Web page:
Global Economic Review: January 2017

Macro: Americas

  • The Federal Reserve kept rates steady at its end-of-January meeting and gave no indication that one was offing in March. Yellen will run out of time soon if she wants to make it three increases this year, though we still hold onto our forecast of two.  Q4 GDP (first estimate) missed forecasts by coming in an annualized rate of 1.9% to bring 2016 to a 1.6% increase.  Disappointing trade figures were the biggest contributor at -1.7% (though Q3 exports were goosed by one-time strong soybean exports).  Consumer growth stayed solid atquarterly change in GDP +2.5% so we shall monitor the updates.  2017 looks due for a pick-up back over two percent per the Atlanta Fed’s forecast (+2.3%) and IMF’s latest numbers (+2.5% for all 2017).  January’s unemployment is a low 4.8% and wages grew 2.5% annualized over the last three months, the poorest showing in the last twelve months.  Other economic data is mixed with a move higher in retail sales, pending home sales and capital goods orders for December.  However, actual factory production rose less than expected.
  • Trump continued the combativeness of the campaign – past results may not predict future results, but past behavior often predicts future behavior!  We still are wondering about actual policies that require legislation:  the US debt limit, military buildup, tax breaks and healthcare insurance.  TBD.  Puerto Rico’s new governor is the same as the old one in terms of debt and interest payments – cannot pay it all, will not pay it all.  On February 1, they missed payments on general obligation and most agency bonds though they did fully pay on bonds backed by sales taxes and certain agencies.  The U.S. Congress’ financial oversight board has a May deadline for a rescue plan.  Good luck.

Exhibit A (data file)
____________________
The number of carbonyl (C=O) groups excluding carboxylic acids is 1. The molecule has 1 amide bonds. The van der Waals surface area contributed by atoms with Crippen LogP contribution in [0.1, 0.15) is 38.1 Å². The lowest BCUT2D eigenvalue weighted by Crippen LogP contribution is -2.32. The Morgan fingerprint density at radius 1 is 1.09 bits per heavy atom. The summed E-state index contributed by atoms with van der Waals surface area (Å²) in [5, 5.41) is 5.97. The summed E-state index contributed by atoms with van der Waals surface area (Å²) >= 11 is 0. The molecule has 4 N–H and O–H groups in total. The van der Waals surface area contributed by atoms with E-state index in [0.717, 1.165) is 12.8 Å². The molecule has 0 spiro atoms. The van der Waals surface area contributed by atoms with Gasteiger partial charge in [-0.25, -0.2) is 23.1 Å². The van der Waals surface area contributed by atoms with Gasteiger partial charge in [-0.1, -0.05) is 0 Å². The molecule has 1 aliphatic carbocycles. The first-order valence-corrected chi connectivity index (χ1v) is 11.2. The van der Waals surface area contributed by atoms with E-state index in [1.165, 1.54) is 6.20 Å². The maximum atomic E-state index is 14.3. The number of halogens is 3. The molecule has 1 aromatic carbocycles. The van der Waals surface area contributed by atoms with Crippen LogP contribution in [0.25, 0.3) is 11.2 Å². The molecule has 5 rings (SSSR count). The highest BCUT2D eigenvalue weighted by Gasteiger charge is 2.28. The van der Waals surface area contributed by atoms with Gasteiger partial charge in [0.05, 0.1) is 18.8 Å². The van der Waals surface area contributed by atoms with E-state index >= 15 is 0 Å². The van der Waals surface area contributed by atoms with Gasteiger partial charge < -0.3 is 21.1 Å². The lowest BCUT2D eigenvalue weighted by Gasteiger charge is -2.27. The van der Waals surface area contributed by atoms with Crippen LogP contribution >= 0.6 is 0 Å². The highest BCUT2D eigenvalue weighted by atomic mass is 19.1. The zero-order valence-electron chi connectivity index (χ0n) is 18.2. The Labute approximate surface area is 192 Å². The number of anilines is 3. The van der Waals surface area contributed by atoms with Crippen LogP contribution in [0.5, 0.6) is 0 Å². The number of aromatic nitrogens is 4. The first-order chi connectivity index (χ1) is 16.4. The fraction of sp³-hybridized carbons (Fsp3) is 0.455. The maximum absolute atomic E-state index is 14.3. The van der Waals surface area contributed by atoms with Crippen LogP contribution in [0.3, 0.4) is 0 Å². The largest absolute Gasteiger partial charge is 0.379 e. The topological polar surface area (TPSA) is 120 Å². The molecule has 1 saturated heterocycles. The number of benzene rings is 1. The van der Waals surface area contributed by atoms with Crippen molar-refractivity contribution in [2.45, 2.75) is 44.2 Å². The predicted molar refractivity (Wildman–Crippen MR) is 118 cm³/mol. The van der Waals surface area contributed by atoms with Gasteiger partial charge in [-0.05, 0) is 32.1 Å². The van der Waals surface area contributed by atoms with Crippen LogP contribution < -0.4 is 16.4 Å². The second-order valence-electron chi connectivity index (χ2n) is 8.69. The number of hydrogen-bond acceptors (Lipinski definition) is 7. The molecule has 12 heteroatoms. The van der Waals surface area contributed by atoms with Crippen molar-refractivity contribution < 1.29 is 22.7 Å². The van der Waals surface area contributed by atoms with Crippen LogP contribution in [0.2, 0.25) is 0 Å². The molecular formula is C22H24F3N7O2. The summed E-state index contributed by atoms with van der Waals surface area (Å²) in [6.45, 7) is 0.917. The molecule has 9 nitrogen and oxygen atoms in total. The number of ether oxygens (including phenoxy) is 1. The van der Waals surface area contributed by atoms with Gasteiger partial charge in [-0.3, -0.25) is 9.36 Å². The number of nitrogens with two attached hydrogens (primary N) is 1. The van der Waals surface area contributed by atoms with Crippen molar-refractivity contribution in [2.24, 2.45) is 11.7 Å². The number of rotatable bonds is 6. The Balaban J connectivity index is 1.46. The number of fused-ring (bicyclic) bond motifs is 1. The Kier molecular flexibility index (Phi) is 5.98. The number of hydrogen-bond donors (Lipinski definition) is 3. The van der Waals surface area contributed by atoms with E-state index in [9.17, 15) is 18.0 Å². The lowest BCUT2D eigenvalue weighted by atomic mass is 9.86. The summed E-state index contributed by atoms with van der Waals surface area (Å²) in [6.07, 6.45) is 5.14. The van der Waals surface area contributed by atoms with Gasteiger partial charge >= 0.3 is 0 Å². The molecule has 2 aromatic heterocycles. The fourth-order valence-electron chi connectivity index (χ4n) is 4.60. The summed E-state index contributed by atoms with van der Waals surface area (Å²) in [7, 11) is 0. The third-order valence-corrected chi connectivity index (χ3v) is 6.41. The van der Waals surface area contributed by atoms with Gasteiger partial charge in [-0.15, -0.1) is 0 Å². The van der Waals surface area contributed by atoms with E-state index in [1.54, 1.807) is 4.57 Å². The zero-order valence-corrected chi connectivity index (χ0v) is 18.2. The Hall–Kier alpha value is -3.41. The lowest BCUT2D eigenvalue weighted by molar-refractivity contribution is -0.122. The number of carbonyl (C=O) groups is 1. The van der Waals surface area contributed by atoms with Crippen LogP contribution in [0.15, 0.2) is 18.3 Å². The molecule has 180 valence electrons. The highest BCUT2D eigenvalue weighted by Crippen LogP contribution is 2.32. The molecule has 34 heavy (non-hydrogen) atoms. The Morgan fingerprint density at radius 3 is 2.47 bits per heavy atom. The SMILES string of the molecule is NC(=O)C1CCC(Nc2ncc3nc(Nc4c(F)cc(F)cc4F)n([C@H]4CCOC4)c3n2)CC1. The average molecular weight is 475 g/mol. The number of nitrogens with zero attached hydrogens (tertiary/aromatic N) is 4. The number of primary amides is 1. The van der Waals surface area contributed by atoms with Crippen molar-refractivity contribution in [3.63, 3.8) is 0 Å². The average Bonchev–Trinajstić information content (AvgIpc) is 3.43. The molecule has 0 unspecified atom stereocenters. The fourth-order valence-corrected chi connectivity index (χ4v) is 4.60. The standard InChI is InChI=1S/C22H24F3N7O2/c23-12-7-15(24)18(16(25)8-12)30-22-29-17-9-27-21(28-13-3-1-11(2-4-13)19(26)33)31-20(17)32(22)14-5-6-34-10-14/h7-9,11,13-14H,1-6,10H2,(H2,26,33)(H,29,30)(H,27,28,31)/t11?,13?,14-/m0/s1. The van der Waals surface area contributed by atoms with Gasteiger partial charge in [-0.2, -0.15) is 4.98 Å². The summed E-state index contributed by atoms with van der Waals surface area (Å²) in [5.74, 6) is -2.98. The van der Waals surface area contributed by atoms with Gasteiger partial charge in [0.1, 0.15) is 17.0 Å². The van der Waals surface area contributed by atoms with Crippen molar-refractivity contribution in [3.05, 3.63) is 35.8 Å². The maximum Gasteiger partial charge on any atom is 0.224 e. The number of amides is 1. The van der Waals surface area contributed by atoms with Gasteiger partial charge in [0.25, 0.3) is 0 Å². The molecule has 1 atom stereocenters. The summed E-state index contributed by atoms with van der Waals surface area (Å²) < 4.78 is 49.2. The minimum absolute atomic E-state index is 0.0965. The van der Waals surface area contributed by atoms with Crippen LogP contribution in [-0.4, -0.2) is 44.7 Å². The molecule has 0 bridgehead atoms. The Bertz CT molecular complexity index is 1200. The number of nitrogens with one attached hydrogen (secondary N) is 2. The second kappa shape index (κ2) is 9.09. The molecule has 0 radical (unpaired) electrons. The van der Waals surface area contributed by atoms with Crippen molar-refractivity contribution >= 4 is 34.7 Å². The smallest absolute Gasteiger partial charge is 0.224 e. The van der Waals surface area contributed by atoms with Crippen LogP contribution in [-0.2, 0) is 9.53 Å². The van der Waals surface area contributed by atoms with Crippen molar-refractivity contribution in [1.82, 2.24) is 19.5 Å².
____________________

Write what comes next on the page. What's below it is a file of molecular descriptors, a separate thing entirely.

• More traditional retailers put up concerning results with Neiman Marcus withdrawing its IPO, creating plans to cut 100 stores and eliminating 10,000 jobs.  Teen retailer Wet Seal is being shut down by its private equity owner, which will cause 171 stores to close and over 3,000 employees laid off.  American Apparel was sold to a Canadian firm and it began laying off 2,400 workers.  Just wait until higher interest rates squeezes the survivors (and their landlords) further – this story is not yet over.

Macro: Europe

  • Europe beat the US for 2016 GDP growth, up +1.8% after expanding by +0.5% in Q4 (not annualized).  The U.K. beat those results with a +2.0% for the year after growing +0.6% in Q4eurozone unemployment rate (unannualized), defying the Brexit doomsayers so far.  Germany also led the results at +1.9% for 2017, possibly taking some pressure off of Merkel as she looks at autumn elections.  Eurozone unemployment improved (see right) and industrial production showed an increase for November and October’s loss was revised positively.  Italy however, showed an uptick in unemployment to just under 12%.